Earlier this week, a person whose opinion I respect came into my studio and made some remarks about the surface quality of my paintings. While deeply encouraging, the following day I found myself longing to make my work better. Ways of refining an already technical process suddenly became apparent to me and, like a door opening to an unknown room in my house, the new idea expanded in discovery and play.
Belief, like a swig of brandy, gives courage. My moment of fleeting praise may have steadied me for the difficult task of letting go. “Something must die in order for something else to be born,” says the first rule of story writing. “The human heart is so delicate and sensitive,” wrote Maya Angelou, “that it always needs some tangible encouragement to prevent it from faltering in its labour.”
The difference between perfectly adequate and magical is about five percent. I removed a couple of hundred staples and re-stretched a 72 x 60. Only from working again and again within this five percent have I come to a deeper understanding of how my materials and ideas function. On top of this, ceding a good execution in pursuit of something otherworldly yields more fleshed-out creative goals. Here are a few ideas:
Consider, if only for today, that you are in the business of producing the very best example of what you do in the world. Maybe it’s bird anatomy. Or boat anatomy. Maybe it’s as simple and also tricky as a gradation in acrylic. Might you elevate the skill of flawlessly moving up and down the colour wheel to the realm of mastery?
Next, there’s always an opportunity to tweak and polish ideas, to add to their intrigue so that they elevate your work beyond its initial offering. A plein-air mountain rendering can become a humbling meditation on receding glaciers, for example. How do you get there? Resist the temptation to generalize your subject, but rather reveal its universal, human truth by sharing your personal lens. Title, time and location accuracy and signals of the self hold strong against more generic alarms.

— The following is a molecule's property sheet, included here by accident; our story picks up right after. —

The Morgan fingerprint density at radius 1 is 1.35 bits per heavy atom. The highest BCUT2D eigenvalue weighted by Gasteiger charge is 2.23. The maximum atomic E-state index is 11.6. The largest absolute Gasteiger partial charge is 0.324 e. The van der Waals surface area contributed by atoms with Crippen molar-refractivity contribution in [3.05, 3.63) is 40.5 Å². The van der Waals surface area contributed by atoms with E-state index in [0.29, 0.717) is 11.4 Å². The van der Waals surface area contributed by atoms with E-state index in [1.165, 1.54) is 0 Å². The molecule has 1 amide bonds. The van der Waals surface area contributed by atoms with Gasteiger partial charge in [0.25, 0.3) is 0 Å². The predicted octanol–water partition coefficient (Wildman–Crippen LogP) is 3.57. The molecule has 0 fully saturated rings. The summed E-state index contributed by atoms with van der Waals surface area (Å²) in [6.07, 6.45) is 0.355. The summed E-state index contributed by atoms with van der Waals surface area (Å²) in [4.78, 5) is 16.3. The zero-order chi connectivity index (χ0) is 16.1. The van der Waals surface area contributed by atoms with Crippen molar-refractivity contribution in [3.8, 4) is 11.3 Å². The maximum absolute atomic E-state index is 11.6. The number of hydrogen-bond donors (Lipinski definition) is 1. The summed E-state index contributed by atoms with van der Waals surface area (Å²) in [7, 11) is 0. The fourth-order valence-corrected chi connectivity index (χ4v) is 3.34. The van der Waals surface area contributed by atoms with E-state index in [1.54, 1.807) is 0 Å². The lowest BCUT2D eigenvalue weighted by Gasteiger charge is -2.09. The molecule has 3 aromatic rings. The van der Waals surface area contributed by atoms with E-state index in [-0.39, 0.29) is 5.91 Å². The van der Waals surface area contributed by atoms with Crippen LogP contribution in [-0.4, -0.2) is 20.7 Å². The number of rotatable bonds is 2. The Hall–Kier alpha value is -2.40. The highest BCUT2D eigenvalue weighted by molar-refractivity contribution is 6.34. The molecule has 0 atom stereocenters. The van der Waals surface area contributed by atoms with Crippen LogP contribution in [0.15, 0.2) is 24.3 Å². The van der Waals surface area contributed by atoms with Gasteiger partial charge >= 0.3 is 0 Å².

Lastly, in painting, the magic we seek is an ineffable cocktail of technical mastery, intention, idea, composition and personal élan that lifts our work beyond perfunctory, picture-making rote. Are you in there? Is your heart? Because you are the magic. “Mastery is the rudder, mystery is the sail,” said singer-songwriter Jack White, “and magic the wind to move you in your chosen direction.”
PS: “Quality is never an accident; it is always the result of intelligent effort.” (John Ruskin)
Esoterica: Whatever it is you are doing in art, do it as well as possible, with your heart, knowing that it takes a lifetime to improve. While you’re at it, you’ll notice a moving target in front of you. This is the fun part. “It’s neither contrived, nor surprising and smart, not baffling, not witty, not interesting, not cynical, it can’t be planned and it probably can’t even be described,” wrote Gerhard Richter. “It’s just good.”
“Shall I tell you what I think are the two qualities of a work of art? First, it must be indescribable, and, second, it must be inimitable.” (Pierre-Auguste Renoir)
“Correction does much, but encouragement does more.” (Johann Wolfgang von Goethe)
Six days in the Near North of Ontario Canada. Killarney and the La Cloche Mountains were a favourite location the Group of Seven visited to paint. Rugged, with granite cliffs thrusting hundreds of feet out of the water. Northern forest, islands, bald rocks and only accessible by boat. We travel to most locations on a sturdy pontoon boat. Whether it’s setting up on a rock face, a low lying island, or sitting at the base of a waterfall, every view is worth capturing. You stay in rustic cabins, each with its own cooking facilities. There is a large room we can paint in if the weather turns against us. Your instructor is Keith Thirgood who has been teaching adults to paint for 12 years. He will show you a step by step approach to painting en plein air, which makes capturing a scene easier than you might have thought possible. He’ll also teach Modern Colour Theory with a limited palette, which makes colour mixing easy.
For more information, visit www.wilsonstreetstudios.com.
Monique Jarry is a Canadian and a graduate of the Ecole des Beaux-Arts de Montreal.